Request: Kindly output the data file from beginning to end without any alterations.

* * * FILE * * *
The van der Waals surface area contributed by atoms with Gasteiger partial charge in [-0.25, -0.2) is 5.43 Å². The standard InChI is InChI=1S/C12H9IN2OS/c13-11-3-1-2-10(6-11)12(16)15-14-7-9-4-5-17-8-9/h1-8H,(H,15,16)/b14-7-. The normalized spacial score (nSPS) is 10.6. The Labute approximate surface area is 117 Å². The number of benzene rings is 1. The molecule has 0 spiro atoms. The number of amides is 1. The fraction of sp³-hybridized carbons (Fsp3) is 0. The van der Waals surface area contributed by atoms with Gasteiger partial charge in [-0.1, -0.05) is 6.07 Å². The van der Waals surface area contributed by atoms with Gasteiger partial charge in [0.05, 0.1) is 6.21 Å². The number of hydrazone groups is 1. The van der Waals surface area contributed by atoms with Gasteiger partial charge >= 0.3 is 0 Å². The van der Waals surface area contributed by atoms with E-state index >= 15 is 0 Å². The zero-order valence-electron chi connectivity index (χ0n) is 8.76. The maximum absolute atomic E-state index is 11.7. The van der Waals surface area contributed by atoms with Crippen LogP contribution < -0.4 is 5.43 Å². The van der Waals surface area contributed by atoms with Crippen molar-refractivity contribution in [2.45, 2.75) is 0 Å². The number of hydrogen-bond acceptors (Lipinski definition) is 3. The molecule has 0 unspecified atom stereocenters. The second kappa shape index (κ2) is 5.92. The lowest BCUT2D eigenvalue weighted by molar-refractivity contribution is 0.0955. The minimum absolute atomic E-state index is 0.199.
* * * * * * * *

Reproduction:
The van der Waals surface area contributed by atoms with Gasteiger partial charge in [-0.25, -0.2) is 5.43 Å². The standard InChI is InChI=1S/C12H9IN2OS/c13-11-3-1-2-10(6-11)12(16)15-14-7-9-4-5-17-8-9/h1-8H,(H,15,16)/b14-7-. The normalized spacial score (nSPS) is 10.6. The Labute approximate surface area is 117 Å². The number of benzene rings is 1. The molecule has 0 spiro atoms. The number of amides is 1. The fraction of sp³-hybridized carbons (Fsp3) is 0. The van der Waals surface area contributed by atoms with Gasteiger partial charge in [-0.1, -0.05) is 6.07 Å². The van der Waals surface area contributed by atoms with Gasteiger partial charge in [0.05, 0.1) is 6.21 Å². The number of hydrazone groups is 1. The van der Waals surface area contributed by atoms with Gasteiger partial charge >= 0.3 is 0 Å². The van der Waals surface area contributed by atoms with E-state index >= 15 is 0 Å². The zero-order valence-electron chi connectivity index (χ0n) is 8.76. The maximum absolute atomic E-state index is 11.7. The van der Waals surface area contributed by atoms with Crippen LogP contribution < -0.4 is 5.43 Å². The van der Waals surface area contributed by atoms with Crippen molar-refractivity contribution in [2.45, 2.75) is 0 Å². The number of hydrogen-bond acceptors (Lipinski definition) is 3. The molecule has 0 unspecified atom stereocenters. The second kappa shape index (κ2) is 5.92. The lowest BCUT2D eigenvalue weighted by molar-refractivity contribution is 0.0955. The minimum absolute atomic E-state index is 0.199.